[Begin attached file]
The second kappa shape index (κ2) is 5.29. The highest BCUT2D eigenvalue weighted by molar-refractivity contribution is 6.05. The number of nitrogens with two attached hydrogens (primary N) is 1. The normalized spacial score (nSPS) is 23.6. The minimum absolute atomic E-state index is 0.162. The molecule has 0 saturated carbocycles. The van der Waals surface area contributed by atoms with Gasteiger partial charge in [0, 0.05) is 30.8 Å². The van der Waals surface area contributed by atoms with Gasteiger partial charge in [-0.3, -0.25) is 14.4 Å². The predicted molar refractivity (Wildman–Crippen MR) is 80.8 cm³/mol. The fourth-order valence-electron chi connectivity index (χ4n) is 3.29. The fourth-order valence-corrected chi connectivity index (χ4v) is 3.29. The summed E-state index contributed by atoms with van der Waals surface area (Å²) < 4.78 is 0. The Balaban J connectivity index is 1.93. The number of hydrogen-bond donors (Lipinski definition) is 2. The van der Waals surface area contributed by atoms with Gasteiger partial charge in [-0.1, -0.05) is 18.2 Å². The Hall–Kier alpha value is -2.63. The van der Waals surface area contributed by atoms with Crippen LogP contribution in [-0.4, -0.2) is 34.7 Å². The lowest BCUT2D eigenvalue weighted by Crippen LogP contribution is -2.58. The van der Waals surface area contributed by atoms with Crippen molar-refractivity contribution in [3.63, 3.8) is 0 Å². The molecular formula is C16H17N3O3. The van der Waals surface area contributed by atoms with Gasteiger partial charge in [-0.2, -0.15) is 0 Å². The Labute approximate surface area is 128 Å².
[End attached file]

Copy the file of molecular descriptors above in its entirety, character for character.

The second kappa shape index (κ2) is 5.29. The highest BCUT2D eigenvalue weighted by molar-refractivity contribution is 6.05. The number of nitrogens with two attached hydrogens (primary N) is 1. The normalized spacial score (nSPS) is 23.6. The minimum absolute atomic E-state index is 0.162. The molecule has 0 saturated carbocycles. The van der Waals surface area contributed by atoms with Gasteiger partial charge in [0, 0.05) is 30.8 Å². The van der Waals surface area contributed by atoms with Gasteiger partial charge in [-0.3, -0.25) is 14.4 Å². The predicted molar refractivity (Wildman–Crippen MR) is 80.8 cm³/mol. The fourth-order valence-electron chi connectivity index (χ4n) is 3.29. The fourth-order valence-corrected chi connectivity index (χ4v) is 3.29. The summed E-state index contributed by atoms with van der Waals surface area (Å²) < 4.78 is 0. The Balaban J connectivity index is 1.93. The number of hydrogen-bond donors (Lipinski definition) is 2. The van der Waals surface area contributed by atoms with Gasteiger partial charge in [-0.1, -0.05) is 18.2 Å². The Hall–Kier alpha value is -2.63. The van der Waals surface area contributed by atoms with Crippen LogP contribution in [-0.4, -0.2) is 34.7 Å². The lowest BCUT2D eigenvalue weighted by Crippen LogP contribution is -2.58. The van der Waals surface area contributed by atoms with Crippen molar-refractivity contribution in [3.63, 3.8) is 0 Å². The molecular formula is C16H17N3O3. The van der Waals surface area contributed by atoms with Gasteiger partial charge in [-0.2, -0.15) is 0 Å². The Labute approximate surface area is 128 Å².